The current times we live in might make it easier to go global, but also easier to become obsolete. Markets are changing very fast and innovation is the word of everyday. Getting people with whom you trust to develop your idea, who share your passion for the journey, is also important to growing your business.
Running a Business
The most common notion of an entrepreneur involves running a business of some sort. If you want to run your idea as a business, then regardless of the nature of the business, you need to fundamentally understand these simple steps that complete a cycle.
→ Invest funds → Get Customers → Sell Goods/Service → Get Paid → Reinvest Funds… then the process restarts. Again, very oversimplified.
Inject Funds: An idea is not a business. Once you get a viable idea, you’d need to raise funds to turn that idea into a real business. A good idea for a business is one that fulfils your target customers’ exact needs.
Get Customers: It is important to have target customers clearly defined in your business plan. Effective business strategies should be adopted to build brand loyalty while selling your goods or service.
Sell Goods/Service: This is where you satisfy the customer by offering to them the goods they want or that service they need, with the hope that they’ll return for more business with you so you get more sales.
Get paid: Payments from the customers should ideally be enough to cover all operational costs and some extra: that extra is the profit. It is important to keep your business profitable for easy growth and expansion.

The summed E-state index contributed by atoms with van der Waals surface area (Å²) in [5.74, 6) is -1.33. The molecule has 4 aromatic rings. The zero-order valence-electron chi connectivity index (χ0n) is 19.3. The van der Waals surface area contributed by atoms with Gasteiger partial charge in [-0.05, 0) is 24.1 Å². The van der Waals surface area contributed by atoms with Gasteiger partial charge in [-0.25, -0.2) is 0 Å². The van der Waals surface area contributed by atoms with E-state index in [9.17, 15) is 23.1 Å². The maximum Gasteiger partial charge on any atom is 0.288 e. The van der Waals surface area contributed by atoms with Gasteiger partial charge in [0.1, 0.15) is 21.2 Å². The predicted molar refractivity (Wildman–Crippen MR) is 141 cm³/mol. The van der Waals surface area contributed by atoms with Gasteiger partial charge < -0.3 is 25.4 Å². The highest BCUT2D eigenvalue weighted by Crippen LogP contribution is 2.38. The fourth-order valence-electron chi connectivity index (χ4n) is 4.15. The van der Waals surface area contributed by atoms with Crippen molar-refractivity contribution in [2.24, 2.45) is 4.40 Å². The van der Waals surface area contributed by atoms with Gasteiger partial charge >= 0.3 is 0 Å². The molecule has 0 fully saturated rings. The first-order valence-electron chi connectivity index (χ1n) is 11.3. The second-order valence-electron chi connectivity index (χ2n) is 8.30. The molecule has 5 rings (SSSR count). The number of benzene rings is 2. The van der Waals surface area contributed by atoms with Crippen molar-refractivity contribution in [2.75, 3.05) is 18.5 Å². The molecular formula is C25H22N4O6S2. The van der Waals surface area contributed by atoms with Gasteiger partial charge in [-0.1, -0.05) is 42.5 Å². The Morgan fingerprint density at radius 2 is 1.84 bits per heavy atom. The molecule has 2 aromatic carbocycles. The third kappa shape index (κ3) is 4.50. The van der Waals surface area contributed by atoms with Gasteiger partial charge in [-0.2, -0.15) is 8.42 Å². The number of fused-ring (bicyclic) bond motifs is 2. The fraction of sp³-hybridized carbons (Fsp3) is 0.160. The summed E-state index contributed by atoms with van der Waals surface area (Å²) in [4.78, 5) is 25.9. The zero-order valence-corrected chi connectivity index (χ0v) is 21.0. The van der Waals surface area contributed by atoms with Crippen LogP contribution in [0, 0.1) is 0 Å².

Reinvest funds: To keep going, payments to the company are reinvested back to cover increasing costs towards bigger sales. Growth and Expansion happens as the whole process restarts and repeat itself over and over again.
Now let the idea evolve outside your head.
The moment you act on your great idea, it’s showtime! It’s no longer virtual reality. Extreme care should be taken so as not to start off on the wrong foot.
Know your peers. Don’t be looking for ideas concerning meaningful healthcare by talking to a taxi driver. He might say something smart every now and then but that’s not his field. It is important to find likeminded people in your sector that you’ll have discussions with.
Know your customers. RESEARCH RESEARCH RESEARCH! Research a lot about the sector you are looking to get into. Remember what you read on misleading market demand earlier. Always ask yourself, ‘how much of the current market is MINE?” Don’t be too optimistic.
Prepare a business presentation. Continuously improve upon your pitch. A PowerPoint presentation presented to a friendly and frank audience will tell you if you have successfully gotten your idea across. Don’t forget, nobody is in your head; only you know what you know.
Learn to present your ideas concisely through practice.
The paranoid outlives the oblivious. Always assume you have a long way to go. After all, you just started, or you’re not there yet. The typical starter will not be able to get up after a few falls, even after one fall. So continuously remind yourself that “the paranoid outlives the oblivious”.
Trust in yourself. If you don’t already have the stomach for it, business can be very intimidating. If you’re creating or extracting extra value in whatever you do, then you’re probably doing something different. Change is always difficult. Making that change permanent will require you going out of your way to do what you normally wouldn’t do. You will do things that are out of your comfort zone, and essentially re-evaluate what it means to be you to be an entrepreneur.
You also need the trust of your target market. A successful entrepreneur is trusted to deliver. Maybe you’re extracting extra value from an accounting job; you’d need to be trusted to deliver to get that promotion, or that extra work for extra pay. If run an e-commerce website, you’d need to be trusted to literally deliver on purchase orders. Some business men are not liked but trusted to be as their reputation narrates. Trust is essential to being an effective entrepreneur.
The writer, Maxwell Ampong is an Agro-Commodities Trader and the CEO of Maxwell Investments Group